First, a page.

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This question is somewhat related to this one. There are many results in statistics where convergence rates (including minimax ones) are given in terms of the smoothness properties of the underlying function class: Lipschitz, Hölder, etc. The problem with these is that they're quite pessimistic: a function with a high oscillation on a tiny region of the space is penalized the same as a function with high oscillation everywhere. Are there generalization bounds that take into account average-case smoothness? The one classic example is functions of bounded variation at most $V$ on $[0,1]$, whose $\gamma$-shattering dimension is $1+\lfloor\frac{V}{2\gamma}\rfloor$ (see the Anthony-Bartlett book). For differentiable $f:[0,1]\to\mathbb{R}$, the bounded variation is given by $\int_0^1|f'(x)|dx$, and thus corresponds to an average measure of smoothness.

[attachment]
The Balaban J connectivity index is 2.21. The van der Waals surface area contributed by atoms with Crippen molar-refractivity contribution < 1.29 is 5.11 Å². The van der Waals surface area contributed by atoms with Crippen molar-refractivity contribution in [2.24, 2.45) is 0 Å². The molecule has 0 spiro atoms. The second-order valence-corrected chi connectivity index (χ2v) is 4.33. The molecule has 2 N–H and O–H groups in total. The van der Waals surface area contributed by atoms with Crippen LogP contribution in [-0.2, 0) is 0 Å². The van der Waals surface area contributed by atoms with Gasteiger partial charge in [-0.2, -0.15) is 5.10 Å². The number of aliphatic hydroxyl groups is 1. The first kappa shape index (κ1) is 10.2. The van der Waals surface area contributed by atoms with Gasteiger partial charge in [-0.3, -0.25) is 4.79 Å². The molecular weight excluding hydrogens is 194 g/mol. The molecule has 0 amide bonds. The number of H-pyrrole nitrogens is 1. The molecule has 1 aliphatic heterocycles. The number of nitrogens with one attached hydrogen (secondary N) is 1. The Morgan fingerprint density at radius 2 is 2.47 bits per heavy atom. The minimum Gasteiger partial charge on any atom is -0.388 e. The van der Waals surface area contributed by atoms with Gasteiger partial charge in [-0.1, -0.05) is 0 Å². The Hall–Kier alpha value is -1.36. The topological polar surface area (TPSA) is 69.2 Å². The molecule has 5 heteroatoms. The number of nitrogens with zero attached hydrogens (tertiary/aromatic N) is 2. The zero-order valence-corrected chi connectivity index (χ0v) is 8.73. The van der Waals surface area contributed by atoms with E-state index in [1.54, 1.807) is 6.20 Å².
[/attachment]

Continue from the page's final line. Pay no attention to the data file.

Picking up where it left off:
Can anyone point me to other results along these lines for more general spaces?

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